Keene vows to win 'Pumpkin' Wars over Highwood, Illinois festival
Last October, a crowd gathered around the pumpkin tower at Central Square in downtown Keene for the announcement of the jack-o-lantern count. (Meghan Pierce/Union Leader Correspondent)
Jack-o-lanterns line Main Street at last year's Keene Pumpkin Festival. (Meghan Pierce/Union Leader Correspondent)
Eight-time Guinness Book of World Records holder, the Keene Pumpkin Festival plans to duke it out with a mid-west town’s pumpkin festival on a TV cable special “Pumpkin Wars” this Oct., organizer Ruth Sterling and Keene City Mayor announced at New England Fabrics in Keene Thursday. (Meghan Pierce/Union Leader Correspondent)
KEENE — The Keene Pumpkin Festival is going to war.
The attempts of both the 22nd annual Keene Pumpkin Festival and the 2nd annual Great Highwood Pumpkin Festival of Highwood, Ill., to break the Guinness Book of World Records for the most lit jack-o-lanterns is to be featured on a one-hour cable television special “Pumpkin Wars.”
The stars of HGTV's “Property Brothers,” Drew and Jonathan Scott, are hosting the cable network special set to air on Halloween.
Drew Scott will be spending time in Keene leading up to the Oct. 20 festival, as well as covering the event for the TV special, according to Ruth Sterling. She heads the Let it Shine organization, which has produced the festival for the past three years.
“We would not have called any television show about our wonderful, beautiful, quintessential New England festival 'Pumpkin Wars,' but that's show biz for you,” Sterling said.
Sterling made the announcement at New England Fabric in Keene Thursday along with Keene Mayor Kendall Lane and fellow festival organizer Anna Elissa Zengel.
In the time leading up to Oct. 20, the fabric store will serve as an information center for the festival, Sterling said.
Unfortunately, the cable television network has not offered to help pay for the costly festival, but may chip in with gifts for the awards given, Sterling said.
“It all started when Highwood challenged us last year,” Sterling said.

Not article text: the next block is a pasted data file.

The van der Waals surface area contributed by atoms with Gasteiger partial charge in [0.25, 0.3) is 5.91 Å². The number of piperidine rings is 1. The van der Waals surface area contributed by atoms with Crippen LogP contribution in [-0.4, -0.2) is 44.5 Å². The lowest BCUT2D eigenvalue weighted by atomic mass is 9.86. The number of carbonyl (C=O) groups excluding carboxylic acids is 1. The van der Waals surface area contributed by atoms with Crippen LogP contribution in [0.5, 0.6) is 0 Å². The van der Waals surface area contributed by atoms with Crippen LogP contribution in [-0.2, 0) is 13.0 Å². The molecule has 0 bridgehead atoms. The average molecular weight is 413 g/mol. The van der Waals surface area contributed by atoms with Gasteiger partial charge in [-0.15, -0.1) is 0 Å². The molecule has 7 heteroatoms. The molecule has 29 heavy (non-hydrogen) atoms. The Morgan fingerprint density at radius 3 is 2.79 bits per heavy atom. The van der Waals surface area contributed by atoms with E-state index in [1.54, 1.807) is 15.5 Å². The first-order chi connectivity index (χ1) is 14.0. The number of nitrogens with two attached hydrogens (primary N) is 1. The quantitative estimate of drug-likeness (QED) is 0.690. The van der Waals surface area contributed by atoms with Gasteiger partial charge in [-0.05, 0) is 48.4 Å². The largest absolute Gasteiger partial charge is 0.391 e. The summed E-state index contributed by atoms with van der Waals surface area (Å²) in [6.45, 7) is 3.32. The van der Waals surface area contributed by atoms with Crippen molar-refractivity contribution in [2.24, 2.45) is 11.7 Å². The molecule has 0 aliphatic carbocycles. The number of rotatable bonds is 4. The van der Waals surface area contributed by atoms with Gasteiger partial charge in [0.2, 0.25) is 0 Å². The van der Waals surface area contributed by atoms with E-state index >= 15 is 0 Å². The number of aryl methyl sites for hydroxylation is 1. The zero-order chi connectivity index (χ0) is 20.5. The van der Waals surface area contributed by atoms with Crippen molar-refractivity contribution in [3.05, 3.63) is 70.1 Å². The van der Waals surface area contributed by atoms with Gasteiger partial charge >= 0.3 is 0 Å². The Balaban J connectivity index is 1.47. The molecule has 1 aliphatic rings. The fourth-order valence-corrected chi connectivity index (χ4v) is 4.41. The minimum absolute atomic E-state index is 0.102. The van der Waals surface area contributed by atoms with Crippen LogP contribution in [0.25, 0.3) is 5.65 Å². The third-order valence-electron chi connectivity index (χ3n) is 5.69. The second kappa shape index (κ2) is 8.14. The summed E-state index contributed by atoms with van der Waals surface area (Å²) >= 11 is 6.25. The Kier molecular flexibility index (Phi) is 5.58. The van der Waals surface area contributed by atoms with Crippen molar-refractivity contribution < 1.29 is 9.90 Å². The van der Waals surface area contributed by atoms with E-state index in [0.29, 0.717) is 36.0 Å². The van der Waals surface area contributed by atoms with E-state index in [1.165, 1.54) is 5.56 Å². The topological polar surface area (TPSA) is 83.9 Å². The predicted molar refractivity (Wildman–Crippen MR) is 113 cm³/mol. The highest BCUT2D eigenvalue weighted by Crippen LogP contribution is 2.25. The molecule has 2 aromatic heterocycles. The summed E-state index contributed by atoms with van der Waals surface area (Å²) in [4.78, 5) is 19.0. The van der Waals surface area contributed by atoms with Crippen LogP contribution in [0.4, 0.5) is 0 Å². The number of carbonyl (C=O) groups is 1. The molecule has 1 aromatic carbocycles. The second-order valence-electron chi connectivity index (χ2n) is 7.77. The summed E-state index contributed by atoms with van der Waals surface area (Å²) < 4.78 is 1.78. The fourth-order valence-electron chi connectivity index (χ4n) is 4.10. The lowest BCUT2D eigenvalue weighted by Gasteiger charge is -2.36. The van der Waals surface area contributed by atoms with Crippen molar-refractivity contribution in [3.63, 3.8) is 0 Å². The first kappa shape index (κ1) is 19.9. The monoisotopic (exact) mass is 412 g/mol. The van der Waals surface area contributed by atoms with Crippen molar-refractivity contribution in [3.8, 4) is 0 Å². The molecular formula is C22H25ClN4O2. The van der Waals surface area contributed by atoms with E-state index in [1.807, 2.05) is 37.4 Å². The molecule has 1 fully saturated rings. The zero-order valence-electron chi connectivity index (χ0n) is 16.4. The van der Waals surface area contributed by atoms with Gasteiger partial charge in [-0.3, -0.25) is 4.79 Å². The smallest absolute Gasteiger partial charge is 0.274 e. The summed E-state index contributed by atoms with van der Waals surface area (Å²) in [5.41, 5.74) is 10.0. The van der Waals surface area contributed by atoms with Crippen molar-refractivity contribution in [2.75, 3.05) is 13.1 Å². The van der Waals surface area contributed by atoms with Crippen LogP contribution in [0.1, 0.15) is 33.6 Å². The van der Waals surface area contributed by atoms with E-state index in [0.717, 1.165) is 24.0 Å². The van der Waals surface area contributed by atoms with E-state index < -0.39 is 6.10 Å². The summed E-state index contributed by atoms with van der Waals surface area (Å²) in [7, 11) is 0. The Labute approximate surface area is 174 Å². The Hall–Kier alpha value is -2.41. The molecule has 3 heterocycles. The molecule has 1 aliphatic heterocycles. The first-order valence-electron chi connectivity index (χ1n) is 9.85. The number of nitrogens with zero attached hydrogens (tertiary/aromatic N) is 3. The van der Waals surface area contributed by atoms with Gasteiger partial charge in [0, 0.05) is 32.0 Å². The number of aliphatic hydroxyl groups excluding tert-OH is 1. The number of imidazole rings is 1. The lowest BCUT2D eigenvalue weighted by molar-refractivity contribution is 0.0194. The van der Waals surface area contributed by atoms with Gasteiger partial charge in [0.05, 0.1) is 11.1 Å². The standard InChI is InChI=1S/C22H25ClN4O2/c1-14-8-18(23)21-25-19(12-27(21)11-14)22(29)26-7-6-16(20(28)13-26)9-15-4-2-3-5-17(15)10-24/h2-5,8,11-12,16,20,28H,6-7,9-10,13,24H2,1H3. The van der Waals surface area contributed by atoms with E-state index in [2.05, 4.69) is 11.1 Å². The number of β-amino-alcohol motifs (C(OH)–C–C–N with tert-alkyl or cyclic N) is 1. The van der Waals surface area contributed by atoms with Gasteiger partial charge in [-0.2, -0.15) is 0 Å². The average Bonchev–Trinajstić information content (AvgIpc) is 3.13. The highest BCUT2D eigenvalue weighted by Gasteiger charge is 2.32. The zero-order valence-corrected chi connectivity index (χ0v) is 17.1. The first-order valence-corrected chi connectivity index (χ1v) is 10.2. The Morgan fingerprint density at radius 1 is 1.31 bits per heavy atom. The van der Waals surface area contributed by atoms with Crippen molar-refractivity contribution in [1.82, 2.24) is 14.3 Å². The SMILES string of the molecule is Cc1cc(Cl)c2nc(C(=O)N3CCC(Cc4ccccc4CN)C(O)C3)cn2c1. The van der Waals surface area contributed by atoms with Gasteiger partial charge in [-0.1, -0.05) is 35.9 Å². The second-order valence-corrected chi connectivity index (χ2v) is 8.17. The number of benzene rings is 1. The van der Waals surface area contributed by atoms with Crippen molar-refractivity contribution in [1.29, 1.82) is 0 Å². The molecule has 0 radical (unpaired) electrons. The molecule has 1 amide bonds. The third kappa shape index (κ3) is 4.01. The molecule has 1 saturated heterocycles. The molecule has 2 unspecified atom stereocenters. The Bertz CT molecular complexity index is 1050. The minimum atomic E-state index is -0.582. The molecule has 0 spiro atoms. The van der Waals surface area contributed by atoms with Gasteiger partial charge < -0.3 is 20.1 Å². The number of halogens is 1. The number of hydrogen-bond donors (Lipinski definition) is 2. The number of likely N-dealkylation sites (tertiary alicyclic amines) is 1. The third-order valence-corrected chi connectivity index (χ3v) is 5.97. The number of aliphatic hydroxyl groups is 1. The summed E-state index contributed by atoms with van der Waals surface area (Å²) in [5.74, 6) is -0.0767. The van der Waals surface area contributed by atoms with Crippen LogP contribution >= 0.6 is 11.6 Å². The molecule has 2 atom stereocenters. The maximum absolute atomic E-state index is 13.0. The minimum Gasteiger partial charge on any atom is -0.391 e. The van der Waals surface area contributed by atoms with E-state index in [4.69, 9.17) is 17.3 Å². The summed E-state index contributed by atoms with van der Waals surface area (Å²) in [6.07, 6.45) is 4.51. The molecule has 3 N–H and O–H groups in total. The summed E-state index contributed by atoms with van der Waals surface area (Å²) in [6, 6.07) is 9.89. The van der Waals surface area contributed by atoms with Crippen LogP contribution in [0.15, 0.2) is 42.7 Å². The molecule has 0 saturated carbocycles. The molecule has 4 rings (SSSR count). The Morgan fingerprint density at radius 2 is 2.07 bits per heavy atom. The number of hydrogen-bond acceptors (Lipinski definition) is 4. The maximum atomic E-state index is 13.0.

One of the city's aldermen had lived nearby in Vermont and had been impressed with the Keene festival.
“When he moved out there he talked his community into imitating the Keene Pumpkin Festival. Imitation is the sincerest form of flattery,” Sterling said.
Started as a harvest festival in 1991, the Keene Pumpkin Festival originated the world record category for the most carved and lit pumpkins. Its first record in 1991 was 600; its last world record was set in 2003 with 28,952 jack-o-lanterns.
The festival surpassed that number in 2009 with 29,762 jack-o-lanterns, but by then it had been trumped by Boston, which raised the bar to 30,128 in 2006.
Keene's attempt to regain its title was challenged by newcomer Highwood last year. Highwood — aided by its proximity to Chicago — came out on top with 30,919, while Keene fell woefully short with just over 16,000.
This year, both festivals are shooting to break the record again.
Speaking for festival founder Nancy Sporborg, Sterling said: “The pumpkin festival is magical, but we should share the magic.”
Organizers said they are proud Keene started it all.
“We have eight Guinness World Records for the largest number of lit jack-o-lanterns and nobody's ever going to challenge that,” Mayor Lane said.
For the festival that attracts up to 80,000 people to downtown Keene every year, breaking the world record should be a cinch, he said.
“If everybody who visits us brought one measly little pumpkin, we'll have the new record two to three times over,” Sterling said.
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